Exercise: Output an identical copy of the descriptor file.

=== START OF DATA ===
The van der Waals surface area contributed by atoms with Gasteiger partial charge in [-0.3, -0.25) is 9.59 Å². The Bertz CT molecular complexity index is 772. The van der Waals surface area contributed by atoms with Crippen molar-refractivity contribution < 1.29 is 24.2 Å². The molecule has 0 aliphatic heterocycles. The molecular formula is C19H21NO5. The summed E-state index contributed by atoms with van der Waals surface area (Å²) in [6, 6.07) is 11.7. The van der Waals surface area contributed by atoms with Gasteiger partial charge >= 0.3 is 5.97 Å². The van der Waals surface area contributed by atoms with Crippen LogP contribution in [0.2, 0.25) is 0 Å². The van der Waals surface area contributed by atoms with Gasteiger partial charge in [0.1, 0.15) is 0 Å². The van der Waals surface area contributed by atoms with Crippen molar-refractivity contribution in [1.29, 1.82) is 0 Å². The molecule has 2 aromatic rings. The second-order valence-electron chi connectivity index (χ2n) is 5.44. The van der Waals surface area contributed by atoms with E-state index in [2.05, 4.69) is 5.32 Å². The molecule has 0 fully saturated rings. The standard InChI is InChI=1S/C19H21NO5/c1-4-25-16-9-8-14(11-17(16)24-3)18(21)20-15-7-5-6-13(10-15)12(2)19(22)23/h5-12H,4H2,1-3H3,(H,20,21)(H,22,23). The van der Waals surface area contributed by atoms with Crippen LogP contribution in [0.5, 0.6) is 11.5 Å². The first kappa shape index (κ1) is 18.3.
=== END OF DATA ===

The van der Waals surface area contributed by atoms with Gasteiger partial charge in [-0.3, -0.25) is 9.59 Å². The Bertz CT molecular complexity index is 772. The van der Waals surface area contributed by atoms with Crippen molar-refractivity contribution < 1.29 is 24.2 Å². The molecule has 0 aliphatic heterocycles. The molecular formula is C19H21NO5. The summed E-state index contributed by atoms with van der Waals surface area (Å²) in [6, 6.07) is 11.7. The van der Waals surface area contributed by atoms with Gasteiger partial charge >= 0.3 is 5.97 Å². The van der Waals surface area contributed by atoms with Crippen LogP contribution in [0.2, 0.25) is 0 Å². The van der Waals surface area contributed by atoms with Gasteiger partial charge in [0.1, 0.15) is 0 Å². The van der Waals surface area contributed by atoms with Crippen molar-refractivity contribution in [1.29, 1.82) is 0 Å². The molecule has 2 aromatic rings. The second-order valence-electron chi connectivity index (χ2n) is 5.44. The van der Waals surface area contributed by atoms with E-state index in [2.05, 4.69) is 5.32 Å². The molecule has 0 fully saturated rings. The standard InChI is InChI=1S/C19H21NO5/c1-4-25-16-9-8-14(11-17(16)24-3)18(21)20-15-7-5-6-13(10-15)12(2)19(22)23/h5-12H,4H2,1-3H3,(H,20,21)(H,22,23). The van der Waals surface area contributed by atoms with Crippen LogP contribution in [0.5, 0.6) is 11.5 Å². The first kappa shape index (κ1) is 18.3.